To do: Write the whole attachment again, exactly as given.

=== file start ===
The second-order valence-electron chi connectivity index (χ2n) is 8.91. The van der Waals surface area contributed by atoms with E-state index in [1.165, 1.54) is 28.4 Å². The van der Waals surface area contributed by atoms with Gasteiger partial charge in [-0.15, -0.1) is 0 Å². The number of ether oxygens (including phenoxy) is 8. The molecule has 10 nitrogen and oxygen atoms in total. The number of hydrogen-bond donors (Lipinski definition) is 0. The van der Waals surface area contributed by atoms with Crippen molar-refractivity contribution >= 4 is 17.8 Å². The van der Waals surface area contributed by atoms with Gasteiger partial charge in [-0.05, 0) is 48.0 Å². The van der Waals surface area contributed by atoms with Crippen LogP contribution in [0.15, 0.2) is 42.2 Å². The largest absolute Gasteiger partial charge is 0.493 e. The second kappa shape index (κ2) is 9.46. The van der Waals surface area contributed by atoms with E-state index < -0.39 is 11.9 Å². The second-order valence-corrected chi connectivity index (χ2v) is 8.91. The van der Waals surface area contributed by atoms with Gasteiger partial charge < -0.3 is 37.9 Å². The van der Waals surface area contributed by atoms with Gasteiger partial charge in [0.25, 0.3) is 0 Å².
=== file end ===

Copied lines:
The second-order valence-electron chi connectivity index (χ2n) is 8.91. The van der Waals surface area contributed by atoms with E-state index in [1.165, 1.54) is 28.4 Å². The van der Waals surface area contributed by atoms with Gasteiger partial charge in [-0.15, -0.1) is 0 Å². The number of ether oxygens (including phenoxy) is 8. The molecule has 10 nitrogen and oxygen atoms in total. The number of hydrogen-bond donors (Lipinski definition) is 0. The van der Waals surface area contributed by atoms with Crippen molar-refractivity contribution >= 4 is 17.8 Å². The van der Waals surface area contributed by atoms with Gasteiger partial charge in [-0.05, 0) is 48.0 Å². The van der Waals surface area contributed by atoms with Crippen LogP contribution in [0.15, 0.2) is 42.2 Å². The largest absolute Gasteiger partial charge is 0.493 e. The second kappa shape index (κ2) is 9.46. The van der Waals surface area contributed by atoms with E-state index < -0.39 is 11.9 Å². The second-order valence-corrected chi connectivity index (χ2v) is 8.91. The van der Waals surface area contributed by atoms with Gasteiger partial charge < -0.3 is 37.9 Å². The van der Waals surface area contributed by atoms with Gasteiger partial charge in [0.25, 0.3) is 0 Å².